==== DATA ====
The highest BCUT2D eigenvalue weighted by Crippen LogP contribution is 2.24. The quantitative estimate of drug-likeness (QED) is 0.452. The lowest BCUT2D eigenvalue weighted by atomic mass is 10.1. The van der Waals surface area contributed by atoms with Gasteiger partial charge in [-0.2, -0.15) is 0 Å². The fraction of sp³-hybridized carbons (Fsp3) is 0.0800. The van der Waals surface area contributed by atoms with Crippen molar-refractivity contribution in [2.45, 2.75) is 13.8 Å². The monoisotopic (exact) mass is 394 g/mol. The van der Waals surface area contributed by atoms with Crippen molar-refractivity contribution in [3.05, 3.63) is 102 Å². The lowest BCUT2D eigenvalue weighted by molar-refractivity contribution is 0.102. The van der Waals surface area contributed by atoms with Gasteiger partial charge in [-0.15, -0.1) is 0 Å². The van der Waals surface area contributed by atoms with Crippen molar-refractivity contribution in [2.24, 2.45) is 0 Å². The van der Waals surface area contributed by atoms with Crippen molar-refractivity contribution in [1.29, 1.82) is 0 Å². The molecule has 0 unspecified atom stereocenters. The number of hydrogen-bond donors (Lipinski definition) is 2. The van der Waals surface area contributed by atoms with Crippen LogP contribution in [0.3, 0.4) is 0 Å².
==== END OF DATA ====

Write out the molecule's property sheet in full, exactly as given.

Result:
The highest BCUT2D eigenvalue weighted by Crippen LogP contribution is 2.24. The quantitative estimate of drug-likeness (QED) is 0.452. The lowest BCUT2D eigenvalue weighted by atomic mass is 10.1. The van der Waals surface area contributed by atoms with Gasteiger partial charge in [-0.2, -0.15) is 0 Å². The fraction of sp³-hybridized carbons (Fsp3) is 0.0800. The van der Waals surface area contributed by atoms with Crippen molar-refractivity contribution in [2.45, 2.75) is 13.8 Å². The monoisotopic (exact) mass is 394 g/mol. The van der Waals surface area contributed by atoms with Crippen molar-refractivity contribution in [3.05, 3.63) is 102 Å². The lowest BCUT2D eigenvalue weighted by molar-refractivity contribution is 0.102. The van der Waals surface area contributed by atoms with Gasteiger partial charge in [-0.15, -0.1) is 0 Å². The van der Waals surface area contributed by atoms with Crippen molar-refractivity contribution in [2.24, 2.45) is 0 Å². The van der Waals surface area contributed by atoms with Crippen molar-refractivity contribution in [1.29, 1.82) is 0 Å². The molecule has 0 unspecified atom stereocenters. The number of hydrogen-bond donors (Lipinski definition) is 2. The van der Waals surface area contributed by atoms with Crippen LogP contribution in [0.3, 0.4) is 0 Å².